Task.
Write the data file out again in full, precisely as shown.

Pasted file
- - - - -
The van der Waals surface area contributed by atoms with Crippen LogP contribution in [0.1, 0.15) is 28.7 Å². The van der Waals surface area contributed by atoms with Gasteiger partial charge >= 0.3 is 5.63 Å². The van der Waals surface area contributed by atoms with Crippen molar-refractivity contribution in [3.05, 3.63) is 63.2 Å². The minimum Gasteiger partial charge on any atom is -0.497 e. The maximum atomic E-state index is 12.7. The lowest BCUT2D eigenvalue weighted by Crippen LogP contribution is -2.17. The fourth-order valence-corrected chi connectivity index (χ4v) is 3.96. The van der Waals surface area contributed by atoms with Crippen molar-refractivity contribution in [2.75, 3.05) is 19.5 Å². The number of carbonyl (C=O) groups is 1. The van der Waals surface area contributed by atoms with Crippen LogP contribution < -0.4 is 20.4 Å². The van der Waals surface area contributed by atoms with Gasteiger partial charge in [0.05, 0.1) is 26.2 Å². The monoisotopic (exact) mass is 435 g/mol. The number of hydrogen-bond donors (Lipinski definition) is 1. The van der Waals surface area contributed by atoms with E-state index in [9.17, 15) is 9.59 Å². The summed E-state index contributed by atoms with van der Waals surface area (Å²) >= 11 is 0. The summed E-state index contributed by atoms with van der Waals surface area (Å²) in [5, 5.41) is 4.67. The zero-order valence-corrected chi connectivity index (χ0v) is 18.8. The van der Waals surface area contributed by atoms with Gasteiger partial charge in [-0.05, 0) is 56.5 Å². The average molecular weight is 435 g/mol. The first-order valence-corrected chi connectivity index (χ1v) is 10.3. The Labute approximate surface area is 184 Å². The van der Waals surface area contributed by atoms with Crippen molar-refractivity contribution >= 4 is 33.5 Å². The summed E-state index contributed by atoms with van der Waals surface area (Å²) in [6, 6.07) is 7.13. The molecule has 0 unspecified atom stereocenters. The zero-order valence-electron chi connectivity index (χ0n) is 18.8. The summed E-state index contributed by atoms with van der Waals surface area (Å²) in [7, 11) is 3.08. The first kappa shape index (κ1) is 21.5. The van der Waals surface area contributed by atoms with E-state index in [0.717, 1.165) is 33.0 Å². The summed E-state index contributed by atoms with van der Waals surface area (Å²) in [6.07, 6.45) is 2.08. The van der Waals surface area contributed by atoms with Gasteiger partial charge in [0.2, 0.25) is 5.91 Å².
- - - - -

The van der Waals surface area contributed by atoms with Crippen LogP contribution in [0.1, 0.15) is 28.7 Å². The van der Waals surface area contributed by atoms with Gasteiger partial charge >= 0.3 is 5.63 Å². The van der Waals surface area contributed by atoms with Crippen molar-refractivity contribution in [3.05, 3.63) is 63.2 Å². The minimum Gasteiger partial charge on any atom is -0.497 e. The maximum atomic E-state index is 12.7. The lowest BCUT2D eigenvalue weighted by Crippen LogP contribution is -2.17. The fourth-order valence-corrected chi connectivity index (χ4v) is 3.96. The van der Waals surface area contributed by atoms with Crippen molar-refractivity contribution in [2.75, 3.05) is 19.5 Å². The number of carbonyl (C=O) groups is 1. The van der Waals surface area contributed by atoms with Crippen LogP contribution < -0.4 is 20.4 Å². The van der Waals surface area contributed by atoms with Gasteiger partial charge in [0.05, 0.1) is 26.2 Å². The monoisotopic (exact) mass is 435 g/mol. The number of hydrogen-bond donors (Lipinski definition) is 1. The van der Waals surface area contributed by atoms with E-state index in [9.17, 15) is 9.59 Å². The summed E-state index contributed by atoms with van der Waals surface area (Å²) >= 11 is 0. The summed E-state index contributed by atoms with van der Waals surface area (Å²) in [5, 5.41) is 4.67. The zero-order valence-corrected chi connectivity index (χ0v) is 18.8. The van der Waals surface area contributed by atoms with Gasteiger partial charge in [-0.05, 0) is 56.5 Å². The average molecular weight is 435 g/mol. The first-order valence-corrected chi connectivity index (χ1v) is 10.3. The Labute approximate surface area is 184 Å². The van der Waals surface area contributed by atoms with Crippen molar-refractivity contribution >= 4 is 33.5 Å². The summed E-state index contributed by atoms with van der Waals surface area (Å²) in [6, 6.07) is 7.13. The molecule has 0 unspecified atom stereocenters. The zero-order valence-electron chi connectivity index (χ0n) is 18.8. The summed E-state index contributed by atoms with van der Waals surface area (Å²) in [7, 11) is 3.08. The first kappa shape index (κ1) is 21.5. The van der Waals surface area contributed by atoms with E-state index in [0.717, 1.165) is 33.0 Å². The summed E-state index contributed by atoms with van der Waals surface area (Å²) in [6.07, 6.45) is 2.08. The van der Waals surface area contributed by atoms with Gasteiger partial charge in [0.2, 0.25) is 5.91 Å².